Reducing the number of unemployed South Africans is our central challenge. Unemployment means that too many of our people, especially the youth, are excluded from core economic and social relationships, from the opportunity to contribute to our country, their communities and their families. We need to create the conditions in the economy and society that will sustain the growth in jobs and indeed accelerate it.
The New Growth Path was introduced in October 2010 and since then 603,000 more jobs were created.
Overall economic growth has recovered from the 2008/09 downturn. In the past two years, it has averaged well over 2.5 percent a year. That said the second half of 2012 saw a fall in the growth rate, largely due to the recession in Europe and the slowdown in US growth. These global trends affect South African exports, especially through lower mineral prices. In turn, that will increase the obstacles to job creation and growth in the coming year.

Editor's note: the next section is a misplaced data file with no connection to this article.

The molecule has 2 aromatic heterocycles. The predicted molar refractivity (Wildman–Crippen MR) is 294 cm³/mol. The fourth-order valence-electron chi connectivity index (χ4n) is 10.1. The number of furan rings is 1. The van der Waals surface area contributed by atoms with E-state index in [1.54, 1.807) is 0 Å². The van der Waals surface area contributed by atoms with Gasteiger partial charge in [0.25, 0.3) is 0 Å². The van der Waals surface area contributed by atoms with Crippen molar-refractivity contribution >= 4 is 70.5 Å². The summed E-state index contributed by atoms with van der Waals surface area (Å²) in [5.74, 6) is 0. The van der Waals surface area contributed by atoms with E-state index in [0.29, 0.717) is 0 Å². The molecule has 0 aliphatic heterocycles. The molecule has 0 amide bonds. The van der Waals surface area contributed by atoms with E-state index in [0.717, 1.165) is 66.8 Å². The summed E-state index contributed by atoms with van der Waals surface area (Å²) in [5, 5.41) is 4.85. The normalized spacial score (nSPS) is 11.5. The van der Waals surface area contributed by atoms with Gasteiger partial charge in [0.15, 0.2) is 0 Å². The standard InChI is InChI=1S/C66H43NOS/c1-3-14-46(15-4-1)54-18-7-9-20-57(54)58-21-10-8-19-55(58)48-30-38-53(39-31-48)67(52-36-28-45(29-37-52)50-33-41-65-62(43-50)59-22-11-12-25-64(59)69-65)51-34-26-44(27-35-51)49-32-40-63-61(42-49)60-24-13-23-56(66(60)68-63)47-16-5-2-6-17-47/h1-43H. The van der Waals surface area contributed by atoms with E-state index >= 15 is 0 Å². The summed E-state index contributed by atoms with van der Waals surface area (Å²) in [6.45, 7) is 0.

7th March 2013
The country ranked ahead of Nigeria as a potential investment destination, coming in at 14th on the index while Nigeria ranked 17th.
South Africa has been ranked as the leading emerging economy in Africa and the only country on the continent to be ranked in the top 15 worldwide, according to the Emerging Markets Opportunity Index conducted by international advisory firm Grant Thornton.
"Although recent events in the mining sector have hurt our country's reputation as a destination of choice for foreign direct investment, there are significant benefits that continue to attract investors," Grant Thornton South Africa's national chairperson, Deepak Nagar, said in a statement.
The index analyses a variety of indicators from Grant Thornton's International Business Report, the International Monetary Fund and the United Nations Human Development Report. Indicators include economic size, population, growth prospects and levels of development to rate the countries' potential to attract business investment.